GEN. PACE: We've got about 40 percent of all of our equipment that is either currently in Iraq or Afghanistan or in depots for repair, which leaves you about 60 percent of your inventory, which is an enormous amount of equipment. 
 
            It is true that for the five brigades that are flowing to plus up in Iraq right now, that we are moving equipment from some units to those units, so that they, when they go, are fully trained and have all the equipment that they're required to have, so when we put those soldiers and Marines into combat, they are as well protected and trained as those who they are joining. 
 
            We need to make sure that audience -- there are other audiences here that need to make sure they receive the right message. And I need to put up front that our potential enemies around the world should not miscalculate, having to take from current active-duty units and Reserve units and sharing equipment, that we would not be able to respond elsewhere in the world to another threat, because if there was another threat, we would freeze the units that are in Iraq and Afghanistan in place and mobilize our Reserve and bring on line the enormous capacity of the United States that in a day-to-day war we don't have to tap.  
 
            It is a fact that a good portion of our equipment is under repair. Congress has allocated the money needed to repair. Our depots are working on that backlog as quickly as they can.   
 
            So the need is recognized and the funding has been provided, and we will get that work done. But we have sufficient equipment to man the new units that are going over. And we have sufficient reserve capacity -- don't forget, 2.4 million Americans active Guard and Reserve, about 200,000 in the gulf region, another 200,000 around the globe, leaving about two million Americans still available, with the vast fleet and air forces that we have, to respond to any other challenge that might come our way.   
 
            SEC. GATES: Last question.   
 
            Q     Yes.   
 
            Speaking of the Air Force, with the ongoing surge of forces to Iraq, the Air Force is telling us that they haven't really heard yet from CENTCOM. What is going to be required of the Air Force in terms of support for that surge? I'm guessing the Navy might be in the same situation. What additional support, if any, could be required of the Air Force in terms of manned aircraft, UAVs, and along with the Navy, individual augmentees or additional personnel on board to try to support the ground force surge?   
 
            GEN. PACE: If I may, and I think what the Air Force was talking about, if I heard your question right, was not what they were going to have to do in Afghanistan and Iraq, but rather, as the Army increases from its current size up to the additional 65,000 and as the Marine Corps increases an additional 27,000 -- how much of what the Air Force is going to be reduced may not be reduced, because they need to keep those individuals to provide support to the increased Army and the increased Marine Corps, not with specific regard to the gulf itself.   
 
            Q     What would their end-strength be?   
 
            GEN. PACE: I'm sorry.   
 
            Q     In other words --  
 
            SEC. GATES: On the end-strength issue? All right. The Air Force currently has a program to reduce its manpower by about 40,000. They are on track to do that as part of the decision that I recommended to the President and that he has now recommended to the Congress, or proposed to the Congress.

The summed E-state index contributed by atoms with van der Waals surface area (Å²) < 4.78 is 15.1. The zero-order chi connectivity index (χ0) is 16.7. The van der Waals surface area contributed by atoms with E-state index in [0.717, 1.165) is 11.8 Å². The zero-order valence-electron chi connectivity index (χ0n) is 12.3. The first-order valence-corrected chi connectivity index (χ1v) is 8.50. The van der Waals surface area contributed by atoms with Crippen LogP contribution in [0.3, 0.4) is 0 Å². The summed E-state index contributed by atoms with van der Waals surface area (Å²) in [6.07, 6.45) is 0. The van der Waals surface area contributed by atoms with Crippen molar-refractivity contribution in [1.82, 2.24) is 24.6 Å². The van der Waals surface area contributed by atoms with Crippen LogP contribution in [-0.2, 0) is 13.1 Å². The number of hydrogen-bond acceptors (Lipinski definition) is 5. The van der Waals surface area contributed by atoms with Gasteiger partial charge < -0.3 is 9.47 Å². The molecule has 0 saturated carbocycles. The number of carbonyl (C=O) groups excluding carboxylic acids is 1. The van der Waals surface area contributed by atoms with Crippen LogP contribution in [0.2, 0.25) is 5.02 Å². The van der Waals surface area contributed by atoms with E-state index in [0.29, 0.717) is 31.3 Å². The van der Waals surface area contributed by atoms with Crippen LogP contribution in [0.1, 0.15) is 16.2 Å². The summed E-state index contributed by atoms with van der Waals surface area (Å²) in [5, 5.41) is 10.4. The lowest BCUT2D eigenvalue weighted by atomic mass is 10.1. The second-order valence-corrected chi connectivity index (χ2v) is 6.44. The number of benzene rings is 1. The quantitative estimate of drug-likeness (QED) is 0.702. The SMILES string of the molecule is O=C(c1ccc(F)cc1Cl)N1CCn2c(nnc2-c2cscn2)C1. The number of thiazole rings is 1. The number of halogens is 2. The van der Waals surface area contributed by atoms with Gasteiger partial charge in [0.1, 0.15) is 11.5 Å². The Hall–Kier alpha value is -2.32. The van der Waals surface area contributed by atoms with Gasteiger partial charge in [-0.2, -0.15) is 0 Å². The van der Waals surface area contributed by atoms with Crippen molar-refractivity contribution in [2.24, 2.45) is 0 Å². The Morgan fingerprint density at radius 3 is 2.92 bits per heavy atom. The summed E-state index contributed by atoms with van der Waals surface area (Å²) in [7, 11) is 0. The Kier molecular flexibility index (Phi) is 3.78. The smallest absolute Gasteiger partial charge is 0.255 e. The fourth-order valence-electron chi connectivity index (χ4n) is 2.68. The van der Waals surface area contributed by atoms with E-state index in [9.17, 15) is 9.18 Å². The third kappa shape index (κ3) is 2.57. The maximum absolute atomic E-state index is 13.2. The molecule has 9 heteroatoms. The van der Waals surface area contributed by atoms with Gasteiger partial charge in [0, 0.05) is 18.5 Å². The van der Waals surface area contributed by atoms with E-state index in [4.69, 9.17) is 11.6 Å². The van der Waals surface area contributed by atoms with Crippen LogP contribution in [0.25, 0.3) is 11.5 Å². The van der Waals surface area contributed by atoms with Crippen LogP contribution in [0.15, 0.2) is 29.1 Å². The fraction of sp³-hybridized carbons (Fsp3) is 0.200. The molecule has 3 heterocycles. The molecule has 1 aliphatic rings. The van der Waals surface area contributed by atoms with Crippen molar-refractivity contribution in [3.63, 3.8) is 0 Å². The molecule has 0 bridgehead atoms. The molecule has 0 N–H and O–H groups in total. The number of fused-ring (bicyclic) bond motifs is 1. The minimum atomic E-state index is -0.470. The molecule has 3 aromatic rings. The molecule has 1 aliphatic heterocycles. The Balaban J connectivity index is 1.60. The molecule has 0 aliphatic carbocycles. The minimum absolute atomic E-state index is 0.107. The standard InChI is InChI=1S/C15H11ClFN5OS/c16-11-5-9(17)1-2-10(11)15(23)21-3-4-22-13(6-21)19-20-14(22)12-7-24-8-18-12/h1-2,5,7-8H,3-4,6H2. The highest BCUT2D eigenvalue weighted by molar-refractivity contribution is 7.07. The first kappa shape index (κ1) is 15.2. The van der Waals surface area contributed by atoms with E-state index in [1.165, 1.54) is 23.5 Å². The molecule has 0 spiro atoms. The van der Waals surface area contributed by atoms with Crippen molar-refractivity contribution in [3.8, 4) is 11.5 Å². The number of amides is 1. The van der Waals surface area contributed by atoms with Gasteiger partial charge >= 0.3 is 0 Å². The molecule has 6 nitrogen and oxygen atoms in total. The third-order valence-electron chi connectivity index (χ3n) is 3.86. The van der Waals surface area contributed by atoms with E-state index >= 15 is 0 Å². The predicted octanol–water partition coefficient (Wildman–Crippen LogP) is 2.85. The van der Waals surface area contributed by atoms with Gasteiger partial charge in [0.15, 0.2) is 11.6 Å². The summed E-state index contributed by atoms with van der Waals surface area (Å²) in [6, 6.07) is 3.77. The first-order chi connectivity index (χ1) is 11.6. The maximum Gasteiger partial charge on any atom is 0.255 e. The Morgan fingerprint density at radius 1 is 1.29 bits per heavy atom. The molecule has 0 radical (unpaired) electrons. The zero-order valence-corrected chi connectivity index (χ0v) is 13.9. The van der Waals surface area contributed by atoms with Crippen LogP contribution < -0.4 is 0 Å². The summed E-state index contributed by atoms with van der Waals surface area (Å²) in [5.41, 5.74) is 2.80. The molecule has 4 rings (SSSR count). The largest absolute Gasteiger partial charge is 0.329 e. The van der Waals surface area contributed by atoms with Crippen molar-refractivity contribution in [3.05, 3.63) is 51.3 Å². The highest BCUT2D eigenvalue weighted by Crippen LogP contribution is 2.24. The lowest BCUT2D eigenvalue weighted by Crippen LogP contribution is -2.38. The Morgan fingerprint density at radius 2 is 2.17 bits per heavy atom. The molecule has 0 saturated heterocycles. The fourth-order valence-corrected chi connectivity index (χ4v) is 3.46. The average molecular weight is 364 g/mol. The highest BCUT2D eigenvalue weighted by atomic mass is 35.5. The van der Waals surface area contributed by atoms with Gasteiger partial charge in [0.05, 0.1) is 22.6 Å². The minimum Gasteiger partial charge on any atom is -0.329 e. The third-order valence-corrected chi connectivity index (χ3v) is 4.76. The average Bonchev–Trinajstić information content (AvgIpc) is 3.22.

The Air Force is going to have to now go back and look at those plans in terms of the increase of 65,000 in the Army and 27,000 in the Marine Corps and see whether or not they can carry forward that full 40,000-person reduction and to see what the additional aircraft requirement might be to support those forces. 
 
            Q     Thanks. My first question, in terms of the surge into Iraq, what sort of additional support in terms of IAs, as well as manned aircraft and unmanned aircraft can be expected -- individual augmentees can be expected in the Navy and the Air Force as Army -- as ground forces surge into Iraq? 
 
            GEN. PACE: Well, the Navy and the Air Force have been extremely -- useful is the wrong term -- productive in key elements of the forces there on the ground right now. The exact number of Navy and Air Force individuals that would be added to the increase in the teams that support the Iraqi forces, I don't know. We can try to find that number for you. 
 
            But there were sufficient fixed-wing airplanes, for example, to provide the support needed as we plus up. 
 
            SEC. GATES: Thank you all very much. 
 
            Q     Mr. Secretary, can we get your take on the North Korean nuclear deal? 
 
            SEC. GATES: I'm sorry? 
 
            Q     Can we get your take on the North Korean nuclear deal? Do you think North Korea will disarm as part of this deal? 
 
            SEC. GATES: Well, I think that -- I think this is a very -- that the deal is a very important first step. It involves commitments and actions by six different countries. The timelines are very tight. There will be continuing -- I mean, we're talking months, not years for actions that have to be taken. There will be continuing monitoring assessment each step of the way, and the ultimate objective goes beyond anything that has been contemplated before or negotiated before in terms of complete denuclearization. 
 
            And so I think that if the deal is structured in a way that we will be able to monitor compliance before the United States or the other countries have had to do very much, in terms of whether the North Koreas are complying with the agreement that they've signed. 
 
            Thank you all.